Recognizing that many first-generation students enter college with little grounding in academe’s unspoken expectations, Georgetown University has created a course designed to ease that transition. Titled “Mastering the Hidden Curriculum,” the one-credit, 10-week course articulates the opportunities and challenges faced by first-generation, low-income, and underrepresented students; encourages conversations about power and inequality; and connects students with resources to support their success.
The course name was inspired by a fall 2017 Harvard Magazine article that recognized Georgetown as having “established the playbook” for supporting students from under-resourced high schools.
‘We are not offering an intensive etiquette lesson’
Writing in The Chronicle of Higher Education, Marcia Chatelain, an associate professor of history and African American studies at Georgetown University, details the goals and genesis of the Hidden Curriculum course, which she team-teaches with three colleagues: Soyica Colbert, Ricardo Ortiz, and Sabrina Wesley-Nero.
Through readings and discussions on topics like cultural capital, impostor syndrome, effective communication, and faculty expectations, first-year students participating in the course learn how to cultivate relationships, seize opportunities, and advocate on their own behalf. They hear from undergraduate teaching assistants—first-generation students themselves—who have navigated these complexities. They learn to “name the dissonant experience of being away at college while tethered to the challenges of home,” Chatelain says.
The course addresses “the kind of issues not mentioned in the student handbook,” including the advantages and knowledge enjoyed by peers who have college-educated parents and mentors. Chatelain emphasizes that the goal is not to offer “an intensive etiquette lesson”; rather, it’s to show students “that another higher education is possible, one in which a parent’s alumni status or connections or wealth are not the only ways to realize success.”
Creating the Hidden Curriculum course
The course is the result of collaboration between the Georgetown Scholarship Program, which provides programmatic support to more than 650 first-generation and low-income undergraduate students, and Georgetown’s Designing the Future(s) initiative, which aims to accelerate educational innovation in pursuit of equity and efficacy.
In developing the course, former GSP student board president Emily Kaye (C’18) conducted focus groups with peers about their experiences and what they wished they had known before coming to Georgetown. With a greater understanding of the needs of this important student population, Kaye and GSP Assistant Director Jason Low (C’17), both GSP alumni, curated the course syllabus, drawing inspiration from a number of first-generation programs at other universities.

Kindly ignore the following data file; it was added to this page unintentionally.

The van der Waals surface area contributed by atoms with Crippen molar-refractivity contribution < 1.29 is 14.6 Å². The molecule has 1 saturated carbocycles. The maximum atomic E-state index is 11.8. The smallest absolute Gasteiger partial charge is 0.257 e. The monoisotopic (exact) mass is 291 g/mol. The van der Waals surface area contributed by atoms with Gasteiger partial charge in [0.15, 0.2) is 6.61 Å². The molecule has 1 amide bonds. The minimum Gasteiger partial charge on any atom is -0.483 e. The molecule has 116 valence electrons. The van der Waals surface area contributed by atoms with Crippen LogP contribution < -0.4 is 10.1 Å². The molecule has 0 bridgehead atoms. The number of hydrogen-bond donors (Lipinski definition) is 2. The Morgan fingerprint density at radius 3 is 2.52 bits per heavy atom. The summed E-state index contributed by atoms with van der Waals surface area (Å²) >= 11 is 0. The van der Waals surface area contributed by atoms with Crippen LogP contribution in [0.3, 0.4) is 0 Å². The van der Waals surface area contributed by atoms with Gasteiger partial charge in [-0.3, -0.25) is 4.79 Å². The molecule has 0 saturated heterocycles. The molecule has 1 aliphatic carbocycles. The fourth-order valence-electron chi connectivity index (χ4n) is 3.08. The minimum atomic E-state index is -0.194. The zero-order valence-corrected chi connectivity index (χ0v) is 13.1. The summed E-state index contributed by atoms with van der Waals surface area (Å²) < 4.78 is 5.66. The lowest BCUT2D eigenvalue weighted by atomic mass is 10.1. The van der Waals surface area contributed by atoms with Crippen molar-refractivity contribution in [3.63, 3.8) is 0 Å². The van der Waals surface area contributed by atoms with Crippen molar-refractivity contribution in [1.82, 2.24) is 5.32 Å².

A call to challenge the status quo
In her article—part of The Chronicle’s special report on innovation in teaching—Chatelain says that teaching the Hidden Curriculum course has reinforced how innovation can take many forms. And, sometimes, she says, it “requires the hard task of acknowledging how inequality has shaped and continues to shape our students’ lives, and doing something about it.”
To that end, she says colleges working to support first-generation students must “challenge their campus culture,” recognizing how “practices of exclusion and elitism have shaped how we define, cultivate, and promote talent.” Chatelain hopes the Hidden Curriculum course will show students “that once we expose, and perhaps ‘master’ the hidden curriculum, we can go about dismantling it.”
Read Marcia Chatelain’s full article on The Chronicle website.
Straight from the syllabus: 6 must-reads for any first-generation ally
Georgetown students aren’t the only ones who can benefit from better understanding the identity and experiences of a first-generation college student. They need knowledgeable allies, too.
Jason Low, GSP assistant director and co-creator of the Mastering the Hidden Curriculum course, recommends these six articles as a good place to start:
- Are you first gen? Depends on who’s asking.
- Some colleges have more students from the top 1 percent than the bottom 60
- The subtle ways colleges discriminate against poor students
- (No) harm in asking: Class, acquired cultural capital, and academic engagement at an elite university
- Whose culture has capital? A critical race theory discussion of community cultural wealth.
- Career funneling: How elite students learn to define and desire ‘‘prestigious’’ jobs